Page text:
In his strong public statement on the issue to date, Sen. Patrick J. Leahy (D-Vt.) has warned District of Columbia officials that Congress will not veto a formal city budget for this year unless the city drops or drastically changes its proposal for a downtown convention center.
Leahy, chairman of the Senate D.C. Appropriations Subcommittee, issued his warning in a letter made public yesterday, at almost the same time a report was released by D.C. budget direcor Comer S. Coppie detailing the effects of not having a budget.
Although some individual departments and programs might be hobbled - notably a planned step-up by the Department of Human Resources of the monitoring of welfare rolls - Coppie's report indicated only a moderate effect on routine municipal operations.
However, the city's construction programs have been deeply hit, Coppie reported. Of $177 million in proposed projects, the city is able to proceed on only $15.9 million, chiefly involving street and building repairs.
City operations are being financed under a stopgap resolution enacted by Congress in December that permits the city to spend at about last year's levels until the end of the 1978 fiscal year next Sept. 30.
Leahy, in a letter to City Council members, said bluntly that "the convention center question has totally deadlocked any additional progress on the 1978 budget."
The city has asked Congress to provide $27 million, chiefly to buy land, for a project estimated to cost $110 million in the Mount Vernon Square area.
The House voted the funds, but the Senate - at Leahy's urging - refused to go along. That led to a deadlock of House-Senate deliberation on the final shape of the budget.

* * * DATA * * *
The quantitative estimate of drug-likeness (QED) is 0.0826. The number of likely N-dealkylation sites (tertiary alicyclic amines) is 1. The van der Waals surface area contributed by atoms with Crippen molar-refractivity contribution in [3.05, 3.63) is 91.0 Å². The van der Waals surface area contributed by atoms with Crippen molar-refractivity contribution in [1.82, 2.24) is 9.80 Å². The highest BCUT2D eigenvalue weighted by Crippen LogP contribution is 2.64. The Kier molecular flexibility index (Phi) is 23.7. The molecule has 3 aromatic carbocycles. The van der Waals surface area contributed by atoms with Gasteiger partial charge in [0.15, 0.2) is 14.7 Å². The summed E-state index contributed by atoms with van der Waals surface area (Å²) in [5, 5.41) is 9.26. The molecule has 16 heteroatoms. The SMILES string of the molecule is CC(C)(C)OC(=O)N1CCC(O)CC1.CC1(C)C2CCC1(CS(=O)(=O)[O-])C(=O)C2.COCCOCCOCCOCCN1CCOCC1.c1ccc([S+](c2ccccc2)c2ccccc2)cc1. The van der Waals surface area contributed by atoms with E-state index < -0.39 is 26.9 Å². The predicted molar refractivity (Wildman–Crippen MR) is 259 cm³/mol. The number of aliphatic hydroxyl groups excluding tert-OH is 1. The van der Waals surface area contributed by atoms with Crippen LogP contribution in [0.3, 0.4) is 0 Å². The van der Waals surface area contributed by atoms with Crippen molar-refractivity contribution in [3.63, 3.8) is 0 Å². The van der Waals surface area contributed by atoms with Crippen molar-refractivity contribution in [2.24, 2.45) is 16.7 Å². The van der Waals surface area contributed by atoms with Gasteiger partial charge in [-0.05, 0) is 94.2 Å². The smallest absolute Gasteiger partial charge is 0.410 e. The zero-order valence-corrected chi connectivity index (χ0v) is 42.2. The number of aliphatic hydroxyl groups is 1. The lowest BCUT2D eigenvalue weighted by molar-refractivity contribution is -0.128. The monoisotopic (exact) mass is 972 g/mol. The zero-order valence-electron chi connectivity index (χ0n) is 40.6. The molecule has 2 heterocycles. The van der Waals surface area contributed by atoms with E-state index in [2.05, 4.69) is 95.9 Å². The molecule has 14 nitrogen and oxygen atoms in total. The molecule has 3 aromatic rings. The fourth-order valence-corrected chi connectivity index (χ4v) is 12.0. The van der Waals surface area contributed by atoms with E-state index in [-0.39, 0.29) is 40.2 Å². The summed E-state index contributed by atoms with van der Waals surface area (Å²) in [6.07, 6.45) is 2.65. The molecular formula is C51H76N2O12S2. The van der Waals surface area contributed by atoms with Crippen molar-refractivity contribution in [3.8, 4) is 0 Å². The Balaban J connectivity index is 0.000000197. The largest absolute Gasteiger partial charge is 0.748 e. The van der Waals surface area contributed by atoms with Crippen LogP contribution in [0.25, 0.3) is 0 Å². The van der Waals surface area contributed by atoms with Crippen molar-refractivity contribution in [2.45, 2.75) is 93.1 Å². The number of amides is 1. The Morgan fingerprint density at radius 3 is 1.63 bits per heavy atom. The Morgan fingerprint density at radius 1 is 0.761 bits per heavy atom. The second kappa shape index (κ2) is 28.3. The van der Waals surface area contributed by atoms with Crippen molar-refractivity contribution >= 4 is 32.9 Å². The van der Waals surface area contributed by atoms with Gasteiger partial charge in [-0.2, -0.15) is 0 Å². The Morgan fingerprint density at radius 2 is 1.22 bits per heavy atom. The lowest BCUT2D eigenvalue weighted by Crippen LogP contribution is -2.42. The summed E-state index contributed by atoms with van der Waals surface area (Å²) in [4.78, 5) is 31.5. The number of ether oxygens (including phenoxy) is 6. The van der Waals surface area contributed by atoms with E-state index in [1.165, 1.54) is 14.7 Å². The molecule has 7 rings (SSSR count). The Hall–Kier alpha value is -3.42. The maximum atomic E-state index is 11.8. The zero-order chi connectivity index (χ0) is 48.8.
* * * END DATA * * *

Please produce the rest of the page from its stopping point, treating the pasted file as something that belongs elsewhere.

"It now appears," Leahy said in his letter, "that unless the city either withdraws its current convention center request or prepares an amended proposal to address the objections to the current proposal, the budget will remain deadlocked for the remainder of the year."
Two City Council members, Nadine Winter (D-Ward 6) and Douglas E. Moore (D-At Large), announced plans separately yesterday to withdraw the convention center fund request. Winter held a news conference to appeal to citizens to write or telephone city hall in support of her position.
There were no signs, however, that Mayor Walter E. Washington's administration was wavering in its firm support of the project. Coppie said he knows of no plan to withdraw the budget request.
For city officials, the issue involves some sensitive congressional relationships.
Rep. William H. Natcher (D-Ky.), the veteran chairman of the House D.C. Appropriation Subcommittee, put his prestige on the line in supporting the center, and could be expected to resent any reversal by the city.
Leahy, on the other hand, is acruing his first year as the subcommittee chairman. After winning Senate support for his opposition to the project by a vote of 65 to 25, he has made it clear that he will not go back to the Senate's elders to seek a reversal.
Coppie told a recent news conference that it would be unthinkable for Congress not to enact a formal budget.
Yesterday's report by Coppie drew no such conclusions. It was a bland compilation of figures and legal citations. At it applied to routine city operations, its main point was that the budget requests that the stopgap resolution is actually providing most of what the city needs.
The proposed operating budget is $1.2 billion, an increase of $181 million over last year. The stopgap resolution permits spending an additional $128 million of that increase, the report said.
One reason is that the city is permitted to spend above last year's levels to meet the cost of higher wages for city employes.
The report concluded that the cost of construction projects delayed by the deadlocked will be increased by 10 percent, or $20 million, if the money is not released.